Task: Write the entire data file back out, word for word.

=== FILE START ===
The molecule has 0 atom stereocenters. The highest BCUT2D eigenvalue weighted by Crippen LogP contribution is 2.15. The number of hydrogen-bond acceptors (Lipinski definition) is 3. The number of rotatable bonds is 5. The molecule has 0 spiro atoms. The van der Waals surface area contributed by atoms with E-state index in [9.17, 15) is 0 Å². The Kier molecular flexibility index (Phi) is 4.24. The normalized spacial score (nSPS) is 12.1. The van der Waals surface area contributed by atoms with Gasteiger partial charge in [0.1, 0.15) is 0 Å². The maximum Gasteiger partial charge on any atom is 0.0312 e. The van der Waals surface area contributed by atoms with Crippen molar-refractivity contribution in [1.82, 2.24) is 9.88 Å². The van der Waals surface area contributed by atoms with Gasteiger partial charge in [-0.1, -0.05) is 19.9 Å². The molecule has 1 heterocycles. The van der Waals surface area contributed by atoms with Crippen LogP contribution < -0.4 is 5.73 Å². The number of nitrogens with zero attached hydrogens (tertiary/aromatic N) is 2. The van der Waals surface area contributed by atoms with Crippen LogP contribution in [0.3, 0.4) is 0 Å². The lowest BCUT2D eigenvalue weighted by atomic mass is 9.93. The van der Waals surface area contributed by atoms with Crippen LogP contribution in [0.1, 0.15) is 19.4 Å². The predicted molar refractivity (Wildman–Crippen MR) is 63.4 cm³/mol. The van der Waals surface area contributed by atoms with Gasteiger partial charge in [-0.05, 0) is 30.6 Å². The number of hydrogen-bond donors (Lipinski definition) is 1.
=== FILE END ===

The molecule has 0 atom stereocenters. The highest BCUT2D eigenvalue weighted by Crippen LogP contribution is 2.15. The number of hydrogen-bond acceptors (Lipinski definition) is 3. The number of rotatable bonds is 5. The molecule has 0 spiro atoms. The van der Waals surface area contributed by atoms with E-state index in [9.17, 15) is 0 Å². The Kier molecular flexibility index (Phi) is 4.24. The normalized spacial score (nSPS) is 12.1. The van der Waals surface area contributed by atoms with Gasteiger partial charge in [0.1, 0.15) is 0 Å². The maximum Gasteiger partial charge on any atom is 0.0312 e. The van der Waals surface area contributed by atoms with Crippen molar-refractivity contribution in [1.82, 2.24) is 9.88 Å². The van der Waals surface area contributed by atoms with Gasteiger partial charge in [-0.1, -0.05) is 19.9 Å². The molecule has 1 heterocycles. The van der Waals surface area contributed by atoms with Crippen LogP contribution < -0.4 is 5.73 Å². The number of nitrogens with zero attached hydrogens (tertiary/aromatic N) is 2. The van der Waals surface area contributed by atoms with Crippen LogP contribution in [0.3, 0.4) is 0 Å². The lowest BCUT2D eigenvalue weighted by atomic mass is 9.93. The van der Waals surface area contributed by atoms with Crippen LogP contribution in [0.1, 0.15) is 19.4 Å². The predicted molar refractivity (Wildman–Crippen MR) is 63.4 cm³/mol. The van der Waals surface area contributed by atoms with Gasteiger partial charge in [-0.05, 0) is 30.6 Å². The number of hydrogen-bond donors (Lipinski definition) is 1.